This thirty-minute Pranayama breathing sequence has changed my life. My digestion and circulation are stronger and I experience peaceful vibrancy after each session. The ancient breathing techniques are balanced with calm and vigor.
I practice Pranayama around 5 am. I begin by lighting incense and saying a prayer for those who have gone before me. I wear mala beads and comfortable clothing.
Begin by sitting comfortably on the floor or sofa with back support. I place two pillows behind my back and a yoga block under my feet to enhance my posture.
Take your left hand in Gyana mudra, thumb touches index finger and the hand rests on knee or thigh. Take the right hand into Vishnu mudra, index and middle finger curled inward, thumb, ring and pinky finger pointed outwards. Block your right nostril with your right thumb and inhale and exhale slowly for three minutes. I use my watch as a timer. Release and take a few breaths. Repeat, using right ring finger blocking the left nostril for three minutes.
Place both hands in Gyana mudra on your knees or thighs. Inhale for four counts, hold for four counts, exhale for four counts, hold for four counts. Repeat for three minutes.
Keep your hands on your lap in Gyana mudra and breathe willfully through your nostrils for one minute. Notice your nostrils flaring. After one minute, inhale then lift your bandhas (located in the sex organs, rectum and throat) in a lock, squeezing your pelvic floor up and dropping your chin to your chest. For extra benefit, Take your right hand and squeeze your nostrils shut with your ring finger and thumb. Release when you need air. Take a few breaths and repeat three times.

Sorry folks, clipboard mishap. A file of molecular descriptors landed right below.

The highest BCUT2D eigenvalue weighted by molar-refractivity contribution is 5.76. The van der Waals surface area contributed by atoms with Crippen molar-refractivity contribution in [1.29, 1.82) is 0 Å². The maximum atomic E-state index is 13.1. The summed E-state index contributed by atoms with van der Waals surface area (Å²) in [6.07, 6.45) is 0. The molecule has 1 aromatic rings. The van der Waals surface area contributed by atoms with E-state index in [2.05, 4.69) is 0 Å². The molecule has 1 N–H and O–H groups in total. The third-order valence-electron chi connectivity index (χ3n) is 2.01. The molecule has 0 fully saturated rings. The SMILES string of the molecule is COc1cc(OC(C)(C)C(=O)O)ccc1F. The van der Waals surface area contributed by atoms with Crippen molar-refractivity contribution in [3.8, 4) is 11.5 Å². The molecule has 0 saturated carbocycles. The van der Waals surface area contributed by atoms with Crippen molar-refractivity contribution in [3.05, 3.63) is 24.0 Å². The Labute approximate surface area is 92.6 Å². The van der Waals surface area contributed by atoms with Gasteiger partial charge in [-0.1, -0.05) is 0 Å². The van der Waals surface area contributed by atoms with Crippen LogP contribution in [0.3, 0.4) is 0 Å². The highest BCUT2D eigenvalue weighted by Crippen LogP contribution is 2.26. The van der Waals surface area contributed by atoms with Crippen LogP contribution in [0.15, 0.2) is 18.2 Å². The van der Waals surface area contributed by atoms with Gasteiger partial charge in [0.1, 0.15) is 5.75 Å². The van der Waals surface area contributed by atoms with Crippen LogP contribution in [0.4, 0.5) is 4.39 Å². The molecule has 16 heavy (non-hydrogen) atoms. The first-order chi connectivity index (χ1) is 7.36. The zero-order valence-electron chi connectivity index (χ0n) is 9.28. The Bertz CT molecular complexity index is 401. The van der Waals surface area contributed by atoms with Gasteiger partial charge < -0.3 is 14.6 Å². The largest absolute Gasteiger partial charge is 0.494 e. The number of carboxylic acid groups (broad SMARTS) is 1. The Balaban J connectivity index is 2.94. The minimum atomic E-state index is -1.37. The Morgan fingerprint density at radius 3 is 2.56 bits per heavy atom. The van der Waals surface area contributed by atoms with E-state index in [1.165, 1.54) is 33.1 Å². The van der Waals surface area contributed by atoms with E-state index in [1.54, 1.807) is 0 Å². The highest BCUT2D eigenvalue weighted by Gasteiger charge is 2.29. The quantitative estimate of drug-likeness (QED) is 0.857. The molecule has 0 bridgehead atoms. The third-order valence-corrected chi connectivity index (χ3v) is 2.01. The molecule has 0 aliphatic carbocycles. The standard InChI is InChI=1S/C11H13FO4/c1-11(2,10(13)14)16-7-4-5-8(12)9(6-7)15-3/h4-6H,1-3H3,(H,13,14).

Keep your hands on your lap in Gyana mudra and breathe for one minute forcibly through your navel, feeling a snapping back of your stomach muscles. The goal is to exhale and inhale fully, allowing your breath to happen naturally as you pull your stomach inward. After one minute, inhale and hold, use your right hand to block both nostrils with your thumb and ring finger. Drop your chin to your chest and hold your inhale, locking the pelvic floor. Remain in hold as long as possible. Exhale, release right hand and appreciate Prana flowing in your torso and up towards your third eye (between the brows) and crown of your head. Repeat three times.
Nadi Shodhana Breath:
Find your dominant nostril by alternately blocking off your left and right nostrils (use your right hand, thumb and ring finger) to determine which nostril is most receptive upon inhale. Place your left hand in Gyana mudra and use your right hand in Vishnu mudra. Begin on non-dominant side, inhale for a count of three, blocking non-dominant nostril, hold both nostrils for 12, exhale other side for six, inhale for three, block both nostrils for 12, exhale other side for six, inhale for 3, repeat for five minutes.
Release both hands to knees or thighs in Gyana mudra. Naturally, inhale and exhale, exploring the peaceful vibrancy in your torso, neck and thighs. Feel your chest expanding as Prana weaves around your spine and up to your third eye.
Kem’s Personal Hints:
Always appreciate the transitional breaths between the Prana exercises.
Use a kleenex before beginning if your nose is congested.
Awaken before sunrise to practice Pranayama. Ideally practice in the evening as well.
Expect to generate body heat with Bhastrika and Kapalabhati breathing, wear layers.